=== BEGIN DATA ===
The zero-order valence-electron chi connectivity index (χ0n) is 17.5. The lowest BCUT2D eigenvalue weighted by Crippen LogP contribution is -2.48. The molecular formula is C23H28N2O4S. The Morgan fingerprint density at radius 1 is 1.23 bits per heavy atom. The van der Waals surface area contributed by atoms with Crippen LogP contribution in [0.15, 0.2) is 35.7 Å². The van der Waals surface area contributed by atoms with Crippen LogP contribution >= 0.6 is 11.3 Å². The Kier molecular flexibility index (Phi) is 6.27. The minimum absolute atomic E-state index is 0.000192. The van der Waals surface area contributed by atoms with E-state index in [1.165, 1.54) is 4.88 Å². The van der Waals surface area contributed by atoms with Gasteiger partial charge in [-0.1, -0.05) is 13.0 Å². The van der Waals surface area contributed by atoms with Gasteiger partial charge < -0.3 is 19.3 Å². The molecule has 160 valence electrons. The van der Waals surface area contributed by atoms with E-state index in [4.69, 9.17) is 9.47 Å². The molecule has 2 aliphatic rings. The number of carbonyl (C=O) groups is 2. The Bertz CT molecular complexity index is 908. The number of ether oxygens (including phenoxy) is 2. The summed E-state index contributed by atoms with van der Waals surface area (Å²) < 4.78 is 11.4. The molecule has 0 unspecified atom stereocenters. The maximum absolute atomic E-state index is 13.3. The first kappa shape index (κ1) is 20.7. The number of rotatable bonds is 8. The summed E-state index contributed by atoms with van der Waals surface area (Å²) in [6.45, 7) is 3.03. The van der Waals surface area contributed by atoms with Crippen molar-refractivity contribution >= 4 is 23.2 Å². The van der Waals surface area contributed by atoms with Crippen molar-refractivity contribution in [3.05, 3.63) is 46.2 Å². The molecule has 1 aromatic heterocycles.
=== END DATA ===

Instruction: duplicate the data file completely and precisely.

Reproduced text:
The zero-order valence-electron chi connectivity index (χ0n) is 17.5. The lowest BCUT2D eigenvalue weighted by Crippen LogP contribution is -2.48. The molecular formula is C23H28N2O4S. The Morgan fingerprint density at radius 1 is 1.23 bits per heavy atom. The van der Waals surface area contributed by atoms with Crippen LogP contribution in [0.15, 0.2) is 35.7 Å². The van der Waals surface area contributed by atoms with Crippen LogP contribution >= 0.6 is 11.3 Å². The Kier molecular flexibility index (Phi) is 6.27. The minimum absolute atomic E-state index is 0.000192. The van der Waals surface area contributed by atoms with E-state index in [1.165, 1.54) is 4.88 Å². The van der Waals surface area contributed by atoms with Gasteiger partial charge in [-0.1, -0.05) is 13.0 Å². The van der Waals surface area contributed by atoms with Gasteiger partial charge < -0.3 is 19.3 Å². The molecule has 160 valence electrons. The van der Waals surface area contributed by atoms with E-state index in [4.69, 9.17) is 9.47 Å². The molecule has 2 aliphatic rings. The number of carbonyl (C=O) groups is 2. The Bertz CT molecular complexity index is 908. The number of ether oxygens (including phenoxy) is 2. The summed E-state index contributed by atoms with van der Waals surface area (Å²) < 4.78 is 11.4. The molecule has 0 unspecified atom stereocenters. The maximum absolute atomic E-state index is 13.3. The first kappa shape index (κ1) is 20.7. The number of rotatable bonds is 8. The summed E-state index contributed by atoms with van der Waals surface area (Å²) in [6.45, 7) is 3.03. The van der Waals surface area contributed by atoms with Crippen molar-refractivity contribution >= 4 is 23.2 Å². The van der Waals surface area contributed by atoms with Crippen molar-refractivity contribution in [3.05, 3.63) is 46.2 Å². The molecule has 1 aromatic heterocycles.